Review of Under Red Skies: Three Generations of Life, Loss and Hope in China by Karoline Kan. Hachette, 2019.
Like their counterparts elsewhere, China’s millennials are known for their individualism, even if their pursuit of identity is more aspirational than realized. Under Red Skies is a memoir of China’s Reform and Opening Up era through the eyes of one millennial and the distance the pursuit of modernity creates between her and her family.
There have been a number of books on the generation that has come of age amid China’s breakneck growth, but most have been written from the vantage point of foreigners, a point of implied frustration for Karoline Kan, the author. “I respect many of these,” she allows, “because they inspired me to write my own.” Born in a rural village outside of Tianjin in 1989, Kan is lucky to be alive at all. Her inspiringly independent mother, who had already had a son, evaded enforcement of the one-child policy to bring the daughter she longed for into the world.
By writing this book as a memoir instead of a generational survey, Kan loses the opportunity to fully deploy the journalistic skills she defied her family to pursue. Kan repeatedly connects her early life and family background to the broader forces shaping China. Her family joins the millions of rural migrants in search of greater economic opportunity; her grandfather embraces and continues to secretly follow the banned Falun Gong spiritual movement; and a “shadow of death” is cast over her town from fear of SARS, about which the government suppressed information.
In tying herself to these broader events in a way intended to provide context, Kan’s individuality is at times effaced from the narrative. It is effective when she remains focused on her grandmother and mother’s personal experiences: too little remains told about the hardships of their time, including the Great Famine of 1959-1961, and particularly from the vantage point of China’s women.
On two occasions, old certainties would change suddenly – and literally – under her grandmother’s feet. Revolutionaries would arrive in her village, declaring an end to feet binding just days after she had begun the painful process; later, three days after she and her husband received title to their land, the Communists declared it belonged to the public.”Life had taught Laolao that stability was not guaranteed; nothing was permanent, and that it would be foolish to trust in anything unconditionally.” When Kan would leave a few grains of rice in her bowl as a child, her grandmother would remind her, “‘When your mother was your age, she ate rice only in her dreams.'”
By the time the memoir turns decisively to Kan herself, she is on the verge of taking China’s grueling gaokao college entrance exam. Here her path diverges from her closest female cousin, who pursues factory work and becomes unexpectedly pregnant. Kan is admitted to Beijing International Studies University, where, armed with a VPN, she learns the truth about the Tiananmen Square protests: “China collapsed for me suddenly. I no longer understood what was in front of me. I had no faith in what I had been brought up to believe.”
For many westerners, like this millennial reviewer, China’s universities are their first exposure to the country. In these chapters on Kan’s university years, the memoir is an engaging counterpoint to one’s own memories. Initially directed to pursue a major in finance, as graduation approaches Kan finds herself unwilling to give up her dream of writing. Soon she is working for That’s Beijing and initiated into the city’s glitzier haunts, alternating between insecure disdain for her rural roots and the pretentious milieu she now covers. She shocks her family by falling for a white guy. Very little of what remains of the memoir involves her work writing for outlets including the New York Times.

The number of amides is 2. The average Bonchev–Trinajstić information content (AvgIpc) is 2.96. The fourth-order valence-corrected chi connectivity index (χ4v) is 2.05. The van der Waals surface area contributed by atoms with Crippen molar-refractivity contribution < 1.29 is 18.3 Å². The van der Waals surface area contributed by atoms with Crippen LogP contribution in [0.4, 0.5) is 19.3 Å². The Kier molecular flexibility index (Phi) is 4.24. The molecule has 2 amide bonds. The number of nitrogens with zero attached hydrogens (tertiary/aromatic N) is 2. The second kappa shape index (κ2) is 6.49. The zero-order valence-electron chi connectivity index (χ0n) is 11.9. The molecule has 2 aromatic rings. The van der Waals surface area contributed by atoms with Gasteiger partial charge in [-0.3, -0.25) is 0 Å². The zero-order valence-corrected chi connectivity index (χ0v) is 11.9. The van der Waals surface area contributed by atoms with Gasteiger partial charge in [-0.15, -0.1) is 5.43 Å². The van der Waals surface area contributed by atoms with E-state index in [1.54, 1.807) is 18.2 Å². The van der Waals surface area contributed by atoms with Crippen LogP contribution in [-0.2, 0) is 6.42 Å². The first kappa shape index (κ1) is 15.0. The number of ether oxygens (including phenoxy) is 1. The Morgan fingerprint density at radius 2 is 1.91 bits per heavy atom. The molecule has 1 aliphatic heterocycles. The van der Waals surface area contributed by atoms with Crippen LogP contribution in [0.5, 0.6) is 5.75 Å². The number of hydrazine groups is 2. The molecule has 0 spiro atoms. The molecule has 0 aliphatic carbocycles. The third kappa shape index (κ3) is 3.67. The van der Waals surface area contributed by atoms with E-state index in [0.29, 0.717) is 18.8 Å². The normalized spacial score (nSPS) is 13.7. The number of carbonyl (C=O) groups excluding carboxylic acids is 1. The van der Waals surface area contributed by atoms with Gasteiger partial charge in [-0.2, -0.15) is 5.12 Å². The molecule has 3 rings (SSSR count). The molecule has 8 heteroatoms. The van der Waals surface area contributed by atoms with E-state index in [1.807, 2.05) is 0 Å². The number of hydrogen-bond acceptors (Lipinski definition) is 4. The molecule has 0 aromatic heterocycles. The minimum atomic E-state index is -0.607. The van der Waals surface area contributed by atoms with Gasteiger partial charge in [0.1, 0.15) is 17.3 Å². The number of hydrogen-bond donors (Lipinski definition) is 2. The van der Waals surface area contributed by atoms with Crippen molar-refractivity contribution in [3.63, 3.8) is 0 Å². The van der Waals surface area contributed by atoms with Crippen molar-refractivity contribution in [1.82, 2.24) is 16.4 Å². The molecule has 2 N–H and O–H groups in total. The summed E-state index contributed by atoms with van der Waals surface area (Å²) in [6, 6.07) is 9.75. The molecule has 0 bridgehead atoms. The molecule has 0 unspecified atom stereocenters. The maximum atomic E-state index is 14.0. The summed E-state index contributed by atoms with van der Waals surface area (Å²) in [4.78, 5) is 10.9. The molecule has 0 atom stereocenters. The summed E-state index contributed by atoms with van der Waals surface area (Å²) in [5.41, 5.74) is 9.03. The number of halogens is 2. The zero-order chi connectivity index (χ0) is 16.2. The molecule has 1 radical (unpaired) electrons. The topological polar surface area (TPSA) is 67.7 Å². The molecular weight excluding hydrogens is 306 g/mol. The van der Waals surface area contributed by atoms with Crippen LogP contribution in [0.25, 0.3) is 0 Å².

millennial generation will yet do as opposed to what they have already experienced
is a question this memoir prompts but does not answer. How will their global exposure
reshape their expectations of themselves, their country, and what it means to
be Chinese? As they become parents, will they perpetuate the culture of intensive
pressure they were subject to or will they grant their children freer rein? As some
begin to assume meaningful power and influence, will they lead their country
with confidence in the potential of its people instead of authoritarian fear?
This reviewer’s own experience among some of China’s most privileged millennials is a cause for discouragement. Like millennials elsewhere, many readily see their success as the earned result of individual merit, not also the consequence of various advantages and dumb luck. Even as they demand greater freedom from the state for their own lives, too many repeat the line that most of China’s people are not ready for democracy. The cynicism of the West’s millennials, who grew up amid financial and political crisis, is understandable. The cynicism of China’s millennials, who came of age during unprecedented progress, is, in some ways, more troubling.
“It is easier to blame China than to understand it; it is easier to judge Chinese people than to get to know them,” Kan asserts in the introduction. Once, criticizing her uncle’s unwillingness to speak out, “I immediately regretted how cruel I sounded. Who was I to tell my uncle what he should and shouldn’t believe in? He was an old man and had never been as privileged as I was lucky enough to be. My generation had abandoned him. He had made a way for us, but we criticized him and everything his generation had built.” With great honesty, Kan shows how much misunderstanding of their country remains, not only among foreigners, but Chinese themselves.